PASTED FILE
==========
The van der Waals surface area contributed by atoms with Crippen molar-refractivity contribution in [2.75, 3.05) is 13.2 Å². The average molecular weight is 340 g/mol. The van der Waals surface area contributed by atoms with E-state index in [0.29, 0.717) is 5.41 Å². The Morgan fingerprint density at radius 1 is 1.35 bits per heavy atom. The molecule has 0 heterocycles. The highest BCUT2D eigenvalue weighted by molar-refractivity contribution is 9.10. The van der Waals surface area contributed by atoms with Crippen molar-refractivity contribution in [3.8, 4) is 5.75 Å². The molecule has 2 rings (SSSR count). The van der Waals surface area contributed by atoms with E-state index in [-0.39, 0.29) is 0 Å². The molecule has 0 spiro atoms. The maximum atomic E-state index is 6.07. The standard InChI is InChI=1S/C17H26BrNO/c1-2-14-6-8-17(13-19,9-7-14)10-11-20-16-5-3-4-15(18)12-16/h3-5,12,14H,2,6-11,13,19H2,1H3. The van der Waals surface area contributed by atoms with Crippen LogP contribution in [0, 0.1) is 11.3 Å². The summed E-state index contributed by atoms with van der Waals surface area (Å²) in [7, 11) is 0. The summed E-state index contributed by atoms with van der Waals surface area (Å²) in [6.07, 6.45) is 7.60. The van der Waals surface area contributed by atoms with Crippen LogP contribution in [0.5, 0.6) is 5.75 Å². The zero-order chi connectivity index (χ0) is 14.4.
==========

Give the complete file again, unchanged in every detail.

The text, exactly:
The van der Waals surface area contributed by atoms with Crippen molar-refractivity contribution in [2.75, 3.05) is 13.2 Å². The average molecular weight is 340 g/mol. The van der Waals surface area contributed by atoms with E-state index in [0.29, 0.717) is 5.41 Å². The Morgan fingerprint density at radius 1 is 1.35 bits per heavy atom. The molecule has 0 heterocycles. The highest BCUT2D eigenvalue weighted by molar-refractivity contribution is 9.10. The van der Waals surface area contributed by atoms with Crippen molar-refractivity contribution in [3.8, 4) is 5.75 Å². The molecule has 2 rings (SSSR count). The van der Waals surface area contributed by atoms with E-state index in [-0.39, 0.29) is 0 Å². The molecule has 0 spiro atoms. The maximum atomic E-state index is 6.07. The standard InChI is InChI=1S/C17H26BrNO/c1-2-14-6-8-17(13-19,9-7-14)10-11-20-16-5-3-4-15(18)12-16/h3-5,12,14H,2,6-11,13,19H2,1H3. The van der Waals surface area contributed by atoms with Crippen LogP contribution in [0, 0.1) is 11.3 Å². The summed E-state index contributed by atoms with van der Waals surface area (Å²) in [7, 11) is 0. The summed E-state index contributed by atoms with van der Waals surface area (Å²) in [6.07, 6.45) is 7.60. The van der Waals surface area contributed by atoms with Crippen LogP contribution in [0.5, 0.6) is 5.75 Å². The zero-order chi connectivity index (χ0) is 14.4.